1. Student Loans: Introduction
  2. Student Loans: What Can You Afford to Borrow?
  3. Student Loans: How Federal Student Loans Work
  4. Student Loans: Private Loans
  5. Student Loans: How Student Loan Repayment Works
  6. Student Loans: Paying Off Your Debt Faster
  7. Student Loans: How Federal Student Loan Consolidation Works
  8. Student Loans: Private Loan Consolidation
  9. Student Loans: Conclusion

Private student loans come from banks, credit unions, state agencies, colleges and universities. Some of these institutions specialize in student loans; others offer numerous types of loans and student loans are just one of their products. As of November 2017, some well-known private student lenders include SunTrust, Discover, Wells Fargo, College Ave, Sallie Mae, Citizens Bank, LendKey, and PNC and JPMorgan Chase. 

You might want to consider a private student loan if:

– you don’t qualify for any federal student loans; or

 – you don’t qualify for enough in federal student loans to meet your school’s cost of attendance;

– and your future career path will allow you to earn enough money to comfortably repay these loans, which can be more expensive and have fewer benefits than federal loans.

Private vs. Federal Loans

If you’re considering a private student loan, you should understand the key differences between federal and private loans. In general, federal loans are easier to qualify for in that they don’t require a credit check, but they are not necessarily easier to obtain because of demonstrated need requirements and limits on available funds. Federal loans also have more flexible repayment options and often have low fixed interest rates. The chart below shows how the two compare.

Federal Loans Private Loans
Fixed interest rates set by Congress Fixed or variable interest rates
No credit check required except for PLUS loans Credit check required
Universal rules on repayment in case of hardship (deferment, forbearance, income-based repayment) Repayment terms depend on individual lender
Generally cannot be discharged in bankruptcy Even harder than federal loans to discharge in bankruptcy
Loans 270 or more days late are considered in default Loan may go into default in 120 or fewer days, depending on the lender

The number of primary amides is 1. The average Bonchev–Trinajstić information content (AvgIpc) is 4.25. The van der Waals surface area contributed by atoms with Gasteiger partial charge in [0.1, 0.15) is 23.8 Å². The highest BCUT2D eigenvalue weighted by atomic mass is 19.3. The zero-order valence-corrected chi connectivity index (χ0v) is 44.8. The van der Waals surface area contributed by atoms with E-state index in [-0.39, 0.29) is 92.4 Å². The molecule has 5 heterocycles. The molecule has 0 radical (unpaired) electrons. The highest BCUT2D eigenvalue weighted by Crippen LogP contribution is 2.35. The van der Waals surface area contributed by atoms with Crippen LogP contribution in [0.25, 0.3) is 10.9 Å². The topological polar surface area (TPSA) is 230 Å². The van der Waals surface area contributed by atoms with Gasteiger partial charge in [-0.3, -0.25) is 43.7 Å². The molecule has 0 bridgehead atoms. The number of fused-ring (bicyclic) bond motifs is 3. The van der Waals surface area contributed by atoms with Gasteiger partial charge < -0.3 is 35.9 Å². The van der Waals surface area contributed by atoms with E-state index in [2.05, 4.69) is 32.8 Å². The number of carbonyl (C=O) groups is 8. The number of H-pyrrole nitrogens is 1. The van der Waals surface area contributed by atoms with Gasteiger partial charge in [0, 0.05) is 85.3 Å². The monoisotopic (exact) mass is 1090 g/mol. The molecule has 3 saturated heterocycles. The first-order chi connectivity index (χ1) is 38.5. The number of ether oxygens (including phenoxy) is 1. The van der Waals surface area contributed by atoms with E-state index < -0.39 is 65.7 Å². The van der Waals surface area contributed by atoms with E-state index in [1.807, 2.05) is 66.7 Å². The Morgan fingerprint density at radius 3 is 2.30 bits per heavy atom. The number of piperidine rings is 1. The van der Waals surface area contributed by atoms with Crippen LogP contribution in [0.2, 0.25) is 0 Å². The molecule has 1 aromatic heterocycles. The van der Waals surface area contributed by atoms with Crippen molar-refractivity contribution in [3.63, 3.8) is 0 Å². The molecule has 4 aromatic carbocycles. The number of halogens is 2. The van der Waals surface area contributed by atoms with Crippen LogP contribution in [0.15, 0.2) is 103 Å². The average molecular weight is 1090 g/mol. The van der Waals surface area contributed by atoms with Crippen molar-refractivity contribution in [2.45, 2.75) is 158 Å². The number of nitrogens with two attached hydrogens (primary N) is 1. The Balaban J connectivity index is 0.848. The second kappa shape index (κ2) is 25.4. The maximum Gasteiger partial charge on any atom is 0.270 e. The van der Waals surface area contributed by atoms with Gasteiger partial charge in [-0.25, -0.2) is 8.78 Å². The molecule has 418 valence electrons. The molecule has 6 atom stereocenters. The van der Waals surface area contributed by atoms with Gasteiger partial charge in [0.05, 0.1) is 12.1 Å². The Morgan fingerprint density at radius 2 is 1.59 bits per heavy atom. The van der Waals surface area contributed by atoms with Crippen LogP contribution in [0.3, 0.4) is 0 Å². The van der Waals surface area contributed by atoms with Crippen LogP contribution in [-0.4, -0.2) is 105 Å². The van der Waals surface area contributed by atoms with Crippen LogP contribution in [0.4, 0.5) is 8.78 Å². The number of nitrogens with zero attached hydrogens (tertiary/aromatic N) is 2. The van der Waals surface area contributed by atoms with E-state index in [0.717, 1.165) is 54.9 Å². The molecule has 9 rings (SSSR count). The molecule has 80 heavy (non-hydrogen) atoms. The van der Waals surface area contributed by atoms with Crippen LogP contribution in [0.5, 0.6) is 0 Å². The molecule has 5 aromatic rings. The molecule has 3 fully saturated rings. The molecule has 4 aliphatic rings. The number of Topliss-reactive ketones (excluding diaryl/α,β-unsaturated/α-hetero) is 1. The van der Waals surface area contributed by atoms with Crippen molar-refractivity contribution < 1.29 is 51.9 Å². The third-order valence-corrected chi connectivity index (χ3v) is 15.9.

Missed payments are noted on credit reports and can decrease your credit score Missed payments are noted on credit reports and can decrease your credit score
If you default, there is a uniform route called "rehabilitation" to return your loan to good standing Each lender sets its own penalties and its own processes for getting back on track


If you have a federal student loan, it may be forgiven, canceled or discharged under certain circumstances, meaning you don’t have to repay your remaining balance. These circumstances include reaching the end of an income-based repayment plan, completing a number of years of teaching or public service, becoming permanently disabled or dying. You or your estate may still have to pay taxes on this debt, however, which can come as a shock to borrowers and their families. (See Debt Forgiveness: Escape Your Student Loans.) 

With a private student loan, forgiveness is not an option. Discharge may rarely be possible through bankruptcy. Policies on cancelation in the case of death or disability vary by lender. And many private student loans require cosigners since the student has little to no credit history or income. If the student becomes disabled or dies, the cosigner can be held liable for the remaining debt and the debt can be accelerated and due as a lump sum. Some students' families purchase life insurance to cover their cosigners for just this reason. (See What Happens to Your Student Debt If You Die?)